Making it work
While the island has many underground waters (predominantly wells), they are brackish with TDS between 1,000-3,000 mg/L. The Lastovo desalination plant, with a capacity of 300 cubic meters per day (m³/day) of drinking water, processes feedwater pumped out of five wells that are about 30 meters deep with a total yield of 5 liters per second (L/s) of brackish water. The TDS of the finished water is approximately 50 mg/L. The plant officially went online in September 1998, and usually operates from 9-to-20 hours a day to service the freshwater needs of Lastovo. Reliability of the equipment used is extremely important because this is now the only drinking water source for the island. The quality of the freshwater, productivity and low operating and maintenance costs justified the decision to build the plant. In fact, the quality of water is so good, the town of Prgovo Polje on the island was able to reduce waterworks pipes to about a third of their diameter because of less scale formation inside the pipes.
About the author
FYI -- RO Desal on a Grand Scale
At the heart of the desalination process, reverse osmosis (RO) filtration utilizes a semi-permeable membrane that enables the water being purified to pass through while most contaminants are removed.
Osmosis is the natural process that results in movement of water of different concentrations of dissolved solids through a semi-permeable membrane from the dilute side (fewer dissolved ions) to the concentrated side (more dissolved ions). Thus, osmosis tends to equalize the strength of the solution on both sides of a membrane. The force that causes this flow is referred to as osmotic pressure. This force can be explained several ways. One simple explanation is that since the dilute side has fewer dissolved ions and therefore more water per unit volume there are more collisions of water molecules (pressure) with the membrane. Since the water can freely move through the membrane it will naturally flow from the dilute side to the concentrated side until both sides reach equilibrium.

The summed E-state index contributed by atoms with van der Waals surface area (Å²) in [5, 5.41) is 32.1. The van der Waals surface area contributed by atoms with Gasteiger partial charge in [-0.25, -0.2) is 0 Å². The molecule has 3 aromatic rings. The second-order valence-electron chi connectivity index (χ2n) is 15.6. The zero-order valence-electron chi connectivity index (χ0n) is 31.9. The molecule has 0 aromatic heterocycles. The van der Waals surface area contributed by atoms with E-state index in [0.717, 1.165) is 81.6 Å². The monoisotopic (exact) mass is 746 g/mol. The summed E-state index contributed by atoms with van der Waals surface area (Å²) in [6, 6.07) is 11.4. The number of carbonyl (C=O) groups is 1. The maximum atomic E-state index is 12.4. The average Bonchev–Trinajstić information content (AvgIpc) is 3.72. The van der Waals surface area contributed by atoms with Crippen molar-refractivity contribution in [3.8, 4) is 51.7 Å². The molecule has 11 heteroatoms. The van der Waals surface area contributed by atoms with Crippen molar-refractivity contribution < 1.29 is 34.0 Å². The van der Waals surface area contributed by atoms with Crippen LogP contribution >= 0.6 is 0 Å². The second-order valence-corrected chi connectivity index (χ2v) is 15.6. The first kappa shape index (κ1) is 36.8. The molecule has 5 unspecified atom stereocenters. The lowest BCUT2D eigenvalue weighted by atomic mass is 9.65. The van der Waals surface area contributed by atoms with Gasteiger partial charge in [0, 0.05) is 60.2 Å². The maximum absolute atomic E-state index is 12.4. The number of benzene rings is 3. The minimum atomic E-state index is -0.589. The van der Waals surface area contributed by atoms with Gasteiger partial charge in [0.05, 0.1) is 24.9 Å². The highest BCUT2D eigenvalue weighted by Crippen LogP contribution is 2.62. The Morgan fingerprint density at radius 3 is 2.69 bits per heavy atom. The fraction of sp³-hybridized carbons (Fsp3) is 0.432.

Reversing the osmotic process is accomplished by applying pressure to stop the natural osmosis process, creating RO. The pores in a RO membrane are so small that they affect small solutes, including salts with ionic radii in the angstroms (Å) diameter. They’re generally regarded to be in the 4-to-8 Å range, four orders of magnitude smaller than the finest of the normal-flow particle filters. The mechanism of rejection with RO is much more complex than in ultrafiltration or microfiltration. A smaller pore size is used that results in higher levels of rejection. Rejection in RO isn’t just based solely on a sieving mechanism, but on electrochemical interactions as well.
Most RO technology utilizes the crossflow process, allowing the membrane to continuously clean itself. Crossflow also permits long-term performance of an RO membrane by reducing the rate of membrane fouling. It allows water to pass through the membrane while a separate flow ensures that precipitated salts and other impurities are carried away from the membrane surface. Desalination -- removal of salts from seawater utilizing RO membrane filtration -- requires that system components be comprised of corrosion-proof equipment to avoid damage from the effects of salt water.